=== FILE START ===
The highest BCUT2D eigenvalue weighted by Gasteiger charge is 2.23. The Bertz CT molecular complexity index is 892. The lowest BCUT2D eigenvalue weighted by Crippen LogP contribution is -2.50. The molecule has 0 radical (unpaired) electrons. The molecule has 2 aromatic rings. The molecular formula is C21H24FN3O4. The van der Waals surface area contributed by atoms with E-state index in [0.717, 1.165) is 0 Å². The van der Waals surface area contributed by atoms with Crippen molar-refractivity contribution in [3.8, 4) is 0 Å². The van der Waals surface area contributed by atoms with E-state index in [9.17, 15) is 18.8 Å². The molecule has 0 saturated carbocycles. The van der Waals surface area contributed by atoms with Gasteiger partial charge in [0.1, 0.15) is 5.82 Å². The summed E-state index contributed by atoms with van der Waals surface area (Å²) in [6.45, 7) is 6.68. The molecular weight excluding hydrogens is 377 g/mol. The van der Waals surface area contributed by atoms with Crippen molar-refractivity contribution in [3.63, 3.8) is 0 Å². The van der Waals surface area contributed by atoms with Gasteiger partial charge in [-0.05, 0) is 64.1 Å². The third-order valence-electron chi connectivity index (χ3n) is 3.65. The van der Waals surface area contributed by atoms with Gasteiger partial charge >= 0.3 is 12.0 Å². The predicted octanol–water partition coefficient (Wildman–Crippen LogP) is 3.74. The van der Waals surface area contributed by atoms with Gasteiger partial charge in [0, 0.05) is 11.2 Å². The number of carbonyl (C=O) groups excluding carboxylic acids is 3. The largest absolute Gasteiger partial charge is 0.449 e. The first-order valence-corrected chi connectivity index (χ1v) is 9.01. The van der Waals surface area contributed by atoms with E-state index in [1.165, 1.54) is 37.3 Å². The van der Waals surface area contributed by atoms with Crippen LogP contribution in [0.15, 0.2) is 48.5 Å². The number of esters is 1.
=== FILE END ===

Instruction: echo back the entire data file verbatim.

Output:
The highest BCUT2D eigenvalue weighted by Gasteiger charge is 2.23. The Bertz CT molecular complexity index is 892. The lowest BCUT2D eigenvalue weighted by Crippen LogP contribution is -2.50. The molecule has 0 radical (unpaired) electrons. The molecule has 2 aromatic rings. The molecular formula is C21H24FN3O4. The van der Waals surface area contributed by atoms with E-state index in [0.717, 1.165) is 0 Å². The van der Waals surface area contributed by atoms with Crippen molar-refractivity contribution in [3.8, 4) is 0 Å². The van der Waals surface area contributed by atoms with E-state index in [9.17, 15) is 18.8 Å². The molecule has 0 saturated carbocycles. The van der Waals surface area contributed by atoms with Gasteiger partial charge in [0.1, 0.15) is 5.82 Å². The summed E-state index contributed by atoms with van der Waals surface area (Å²) in [6.45, 7) is 6.68. The molecular weight excluding hydrogens is 377 g/mol. The van der Waals surface area contributed by atoms with Crippen molar-refractivity contribution in [3.63, 3.8) is 0 Å². The van der Waals surface area contributed by atoms with Gasteiger partial charge in [-0.05, 0) is 64.1 Å². The third-order valence-electron chi connectivity index (χ3n) is 3.65. The van der Waals surface area contributed by atoms with Gasteiger partial charge >= 0.3 is 12.0 Å². The predicted octanol–water partition coefficient (Wildman–Crippen LogP) is 3.74. The van der Waals surface area contributed by atoms with Gasteiger partial charge in [0, 0.05) is 11.2 Å². The number of carbonyl (C=O) groups excluding carboxylic acids is 3. The largest absolute Gasteiger partial charge is 0.449 e. The first-order valence-corrected chi connectivity index (χ1v) is 9.01. The van der Waals surface area contributed by atoms with E-state index in [1.165, 1.54) is 37.3 Å². The van der Waals surface area contributed by atoms with Crippen LogP contribution in [0.15, 0.2) is 48.5 Å². The number of esters is 1.